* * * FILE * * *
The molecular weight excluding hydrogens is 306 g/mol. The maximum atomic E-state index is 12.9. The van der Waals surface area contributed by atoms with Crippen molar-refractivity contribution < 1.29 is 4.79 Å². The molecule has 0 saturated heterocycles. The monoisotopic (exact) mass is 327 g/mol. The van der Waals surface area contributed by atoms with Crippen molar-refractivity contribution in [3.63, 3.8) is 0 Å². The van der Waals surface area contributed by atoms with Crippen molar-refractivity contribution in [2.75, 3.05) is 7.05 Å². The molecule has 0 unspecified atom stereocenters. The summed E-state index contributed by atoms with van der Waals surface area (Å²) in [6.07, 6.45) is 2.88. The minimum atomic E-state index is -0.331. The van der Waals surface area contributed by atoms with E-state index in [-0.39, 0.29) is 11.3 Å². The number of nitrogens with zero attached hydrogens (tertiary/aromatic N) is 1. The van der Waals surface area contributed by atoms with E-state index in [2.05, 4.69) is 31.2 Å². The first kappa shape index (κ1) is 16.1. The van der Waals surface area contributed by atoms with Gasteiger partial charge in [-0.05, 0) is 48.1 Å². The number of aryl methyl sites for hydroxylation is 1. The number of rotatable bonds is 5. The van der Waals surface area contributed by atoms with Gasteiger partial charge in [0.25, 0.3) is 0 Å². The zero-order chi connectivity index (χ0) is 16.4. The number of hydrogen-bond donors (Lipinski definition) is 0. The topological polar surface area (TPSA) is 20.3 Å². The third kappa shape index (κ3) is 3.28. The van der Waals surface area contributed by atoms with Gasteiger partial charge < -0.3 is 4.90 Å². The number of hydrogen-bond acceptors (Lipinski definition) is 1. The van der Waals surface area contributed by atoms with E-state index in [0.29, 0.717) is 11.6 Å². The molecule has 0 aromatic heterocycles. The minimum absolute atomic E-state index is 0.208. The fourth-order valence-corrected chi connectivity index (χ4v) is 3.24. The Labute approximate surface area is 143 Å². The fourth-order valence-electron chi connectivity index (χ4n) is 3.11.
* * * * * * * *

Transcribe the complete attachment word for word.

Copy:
The molecular weight excluding hydrogens is 306 g/mol. The maximum atomic E-state index is 12.9. The van der Waals surface area contributed by atoms with Crippen molar-refractivity contribution < 1.29 is 4.79 Å². The molecule has 0 saturated heterocycles. The monoisotopic (exact) mass is 327 g/mol. The van der Waals surface area contributed by atoms with Crippen molar-refractivity contribution in [3.63, 3.8) is 0 Å². The van der Waals surface area contributed by atoms with Crippen molar-refractivity contribution in [2.75, 3.05) is 7.05 Å². The molecule has 0 unspecified atom stereocenters. The summed E-state index contributed by atoms with van der Waals surface area (Å²) in [6.07, 6.45) is 2.88. The minimum atomic E-state index is -0.331. The van der Waals surface area contributed by atoms with E-state index in [-0.39, 0.29) is 11.3 Å². The number of nitrogens with zero attached hydrogens (tertiary/aromatic N) is 1. The van der Waals surface area contributed by atoms with E-state index in [2.05, 4.69) is 31.2 Å². The first kappa shape index (κ1) is 16.1. The van der Waals surface area contributed by atoms with Gasteiger partial charge in [-0.05, 0) is 48.1 Å². The number of aryl methyl sites for hydroxylation is 1. The number of rotatable bonds is 5. The van der Waals surface area contributed by atoms with Gasteiger partial charge in [0.25, 0.3) is 0 Å². The zero-order chi connectivity index (χ0) is 16.4. The number of hydrogen-bond donors (Lipinski definition) is 0. The topological polar surface area (TPSA) is 20.3 Å². The third kappa shape index (κ3) is 3.28. The van der Waals surface area contributed by atoms with Gasteiger partial charge < -0.3 is 4.90 Å². The number of hydrogen-bond acceptors (Lipinski definition) is 1. The van der Waals surface area contributed by atoms with E-state index in [0.29, 0.717) is 11.6 Å². The molecule has 0 aromatic heterocycles. The minimum absolute atomic E-state index is 0.208. The fourth-order valence-corrected chi connectivity index (χ4v) is 3.24. The Labute approximate surface area is 143 Å². The fourth-order valence-electron chi connectivity index (χ4n) is 3.11.